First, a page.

Pathologist-turned-author González-Crussi (On Being Born, 2004, etc.) produces another astute series of essays on human mortality and the function of art, this time concerning the sense of sight.
He begins his study with an exploration of “men’s foremost visual taboo,” tracing through history the complex male reaction to a glimpse of female genitalia: “allurement . . . commingled with the horrid fascination of death.” González-Crussi displays here a characteristic breadth of reading that spans recondite archives and modern-day newspaper reports. In “The Body as Will and Representation,” the author observes that the desire to see the body inside and out leads to such disparate phenomena as the medical art of dissection and 19th-century Parisians’ morbid delight in visiting the morgue, where cadavers were displayed to public view and onlookers could confront “the material embodiment of the Great Leveling that shall take place one day.” “Seeing Is Believing, and Believing Is Seeing” moves from “last sights” (the religious images 16th-century priests held before the gaze of prisoners about to be executed) to inquiries into what exactly passes before the eyes of those on the verge of death, speculating that they may be looking at “the supreme mystery that lies, beckoning us all, in the infinite distance.” “More Power to the Gaze” recounts ancient Mesopotamian and Greek theories about how the eyes derive their puissance—by sending out rays of inner “fire” toward an object, the Pythagoreans believed. In “Spectacular Vision: Three Ways of Looking at the Mirror,” González-Crussi offers examples of artists’ fascination with reflected personality and duplication, from medieval painters to such 19th-century writers as Poe and Dostoevsky. A final essay, “The Clinical Eye,” explores the extension of the medical gaze, from psychoanalysis to microscopy.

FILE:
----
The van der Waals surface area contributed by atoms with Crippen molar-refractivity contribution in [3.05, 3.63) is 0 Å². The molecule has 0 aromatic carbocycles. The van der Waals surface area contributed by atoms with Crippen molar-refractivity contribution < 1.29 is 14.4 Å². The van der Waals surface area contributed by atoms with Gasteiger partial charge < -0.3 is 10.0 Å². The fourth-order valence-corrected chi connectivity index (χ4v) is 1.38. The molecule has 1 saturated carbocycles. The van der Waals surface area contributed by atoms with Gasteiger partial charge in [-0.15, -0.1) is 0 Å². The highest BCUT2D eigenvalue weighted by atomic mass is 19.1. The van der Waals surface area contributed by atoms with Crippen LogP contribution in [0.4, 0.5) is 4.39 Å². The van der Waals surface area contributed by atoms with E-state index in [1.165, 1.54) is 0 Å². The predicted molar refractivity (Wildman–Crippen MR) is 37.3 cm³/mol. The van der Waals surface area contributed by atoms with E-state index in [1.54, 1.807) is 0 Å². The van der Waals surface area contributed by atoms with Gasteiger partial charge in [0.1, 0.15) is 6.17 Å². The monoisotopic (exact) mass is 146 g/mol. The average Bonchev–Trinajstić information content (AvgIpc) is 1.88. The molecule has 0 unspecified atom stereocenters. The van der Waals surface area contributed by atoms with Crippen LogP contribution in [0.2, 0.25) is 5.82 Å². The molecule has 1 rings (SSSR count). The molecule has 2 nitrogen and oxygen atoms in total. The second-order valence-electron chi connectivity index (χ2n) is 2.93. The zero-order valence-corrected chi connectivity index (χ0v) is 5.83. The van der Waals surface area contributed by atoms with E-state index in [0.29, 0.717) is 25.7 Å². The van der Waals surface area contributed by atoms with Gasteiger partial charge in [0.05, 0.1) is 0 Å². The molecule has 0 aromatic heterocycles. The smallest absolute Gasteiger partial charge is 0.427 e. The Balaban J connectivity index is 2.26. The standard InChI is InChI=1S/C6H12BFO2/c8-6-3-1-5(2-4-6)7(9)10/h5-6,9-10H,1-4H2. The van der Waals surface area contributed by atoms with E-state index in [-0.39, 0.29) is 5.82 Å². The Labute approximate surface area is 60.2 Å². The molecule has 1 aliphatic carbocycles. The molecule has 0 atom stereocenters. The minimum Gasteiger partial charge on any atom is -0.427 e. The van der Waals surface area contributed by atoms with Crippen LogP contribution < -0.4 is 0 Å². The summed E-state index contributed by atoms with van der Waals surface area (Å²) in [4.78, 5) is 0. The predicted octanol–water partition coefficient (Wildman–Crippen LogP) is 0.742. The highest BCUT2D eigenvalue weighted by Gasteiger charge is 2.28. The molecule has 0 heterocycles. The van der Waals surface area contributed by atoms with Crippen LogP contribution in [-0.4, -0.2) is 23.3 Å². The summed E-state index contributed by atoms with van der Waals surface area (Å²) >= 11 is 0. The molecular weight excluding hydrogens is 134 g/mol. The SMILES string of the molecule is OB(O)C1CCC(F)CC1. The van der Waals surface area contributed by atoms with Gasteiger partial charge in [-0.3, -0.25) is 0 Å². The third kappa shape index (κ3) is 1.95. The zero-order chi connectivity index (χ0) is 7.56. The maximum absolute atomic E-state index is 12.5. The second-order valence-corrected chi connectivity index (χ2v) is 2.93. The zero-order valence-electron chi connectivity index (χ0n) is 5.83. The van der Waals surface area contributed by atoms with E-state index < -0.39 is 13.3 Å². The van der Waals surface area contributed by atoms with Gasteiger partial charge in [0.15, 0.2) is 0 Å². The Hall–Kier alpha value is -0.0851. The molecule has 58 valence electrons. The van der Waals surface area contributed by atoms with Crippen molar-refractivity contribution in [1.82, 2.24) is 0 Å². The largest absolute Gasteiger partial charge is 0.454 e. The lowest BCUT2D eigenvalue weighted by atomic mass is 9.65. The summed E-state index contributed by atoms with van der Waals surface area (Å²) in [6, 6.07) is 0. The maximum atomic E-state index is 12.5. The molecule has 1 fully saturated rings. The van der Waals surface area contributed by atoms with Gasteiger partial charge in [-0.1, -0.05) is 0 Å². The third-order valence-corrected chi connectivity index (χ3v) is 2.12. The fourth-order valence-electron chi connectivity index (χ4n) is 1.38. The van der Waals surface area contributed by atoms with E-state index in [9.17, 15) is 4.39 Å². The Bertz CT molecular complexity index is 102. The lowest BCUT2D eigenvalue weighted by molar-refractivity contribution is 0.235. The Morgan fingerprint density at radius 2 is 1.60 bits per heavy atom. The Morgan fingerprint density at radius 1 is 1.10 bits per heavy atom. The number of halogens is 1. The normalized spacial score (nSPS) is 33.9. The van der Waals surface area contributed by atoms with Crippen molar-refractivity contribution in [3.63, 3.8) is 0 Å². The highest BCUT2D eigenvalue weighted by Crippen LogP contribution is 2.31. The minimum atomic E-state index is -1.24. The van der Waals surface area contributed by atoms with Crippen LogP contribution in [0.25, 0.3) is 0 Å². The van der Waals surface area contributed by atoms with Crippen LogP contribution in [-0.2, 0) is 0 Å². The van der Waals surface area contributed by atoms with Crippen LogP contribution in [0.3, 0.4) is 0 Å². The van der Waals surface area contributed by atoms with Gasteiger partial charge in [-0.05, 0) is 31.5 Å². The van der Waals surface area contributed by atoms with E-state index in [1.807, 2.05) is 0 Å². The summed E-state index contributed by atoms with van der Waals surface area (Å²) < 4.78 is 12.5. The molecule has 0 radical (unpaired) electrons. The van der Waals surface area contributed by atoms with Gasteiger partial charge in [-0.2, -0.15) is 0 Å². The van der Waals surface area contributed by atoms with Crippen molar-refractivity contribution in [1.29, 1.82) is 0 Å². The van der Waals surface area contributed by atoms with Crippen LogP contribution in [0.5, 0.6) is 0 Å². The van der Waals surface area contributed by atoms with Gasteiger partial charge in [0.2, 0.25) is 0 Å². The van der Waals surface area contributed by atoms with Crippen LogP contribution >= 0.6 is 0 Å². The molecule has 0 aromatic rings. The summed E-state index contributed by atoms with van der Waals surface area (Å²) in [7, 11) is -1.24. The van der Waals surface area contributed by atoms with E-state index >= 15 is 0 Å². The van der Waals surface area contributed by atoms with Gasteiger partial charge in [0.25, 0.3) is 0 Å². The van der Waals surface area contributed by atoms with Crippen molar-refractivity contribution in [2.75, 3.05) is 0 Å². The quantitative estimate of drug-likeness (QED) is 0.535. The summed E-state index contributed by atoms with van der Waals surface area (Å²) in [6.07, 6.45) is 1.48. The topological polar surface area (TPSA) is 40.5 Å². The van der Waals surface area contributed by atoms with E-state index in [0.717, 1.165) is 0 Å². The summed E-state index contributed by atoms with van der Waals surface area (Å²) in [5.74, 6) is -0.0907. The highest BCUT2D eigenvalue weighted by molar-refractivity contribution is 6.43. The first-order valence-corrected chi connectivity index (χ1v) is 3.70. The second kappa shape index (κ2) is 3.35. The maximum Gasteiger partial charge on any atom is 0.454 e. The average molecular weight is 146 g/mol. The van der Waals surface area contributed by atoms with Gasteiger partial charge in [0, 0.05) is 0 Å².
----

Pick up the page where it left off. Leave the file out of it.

Intriguing and thoughtful work from a doctor and thinker as comfortable quoting Longfellow as discussing Charcot’s cases at Salpêtrière.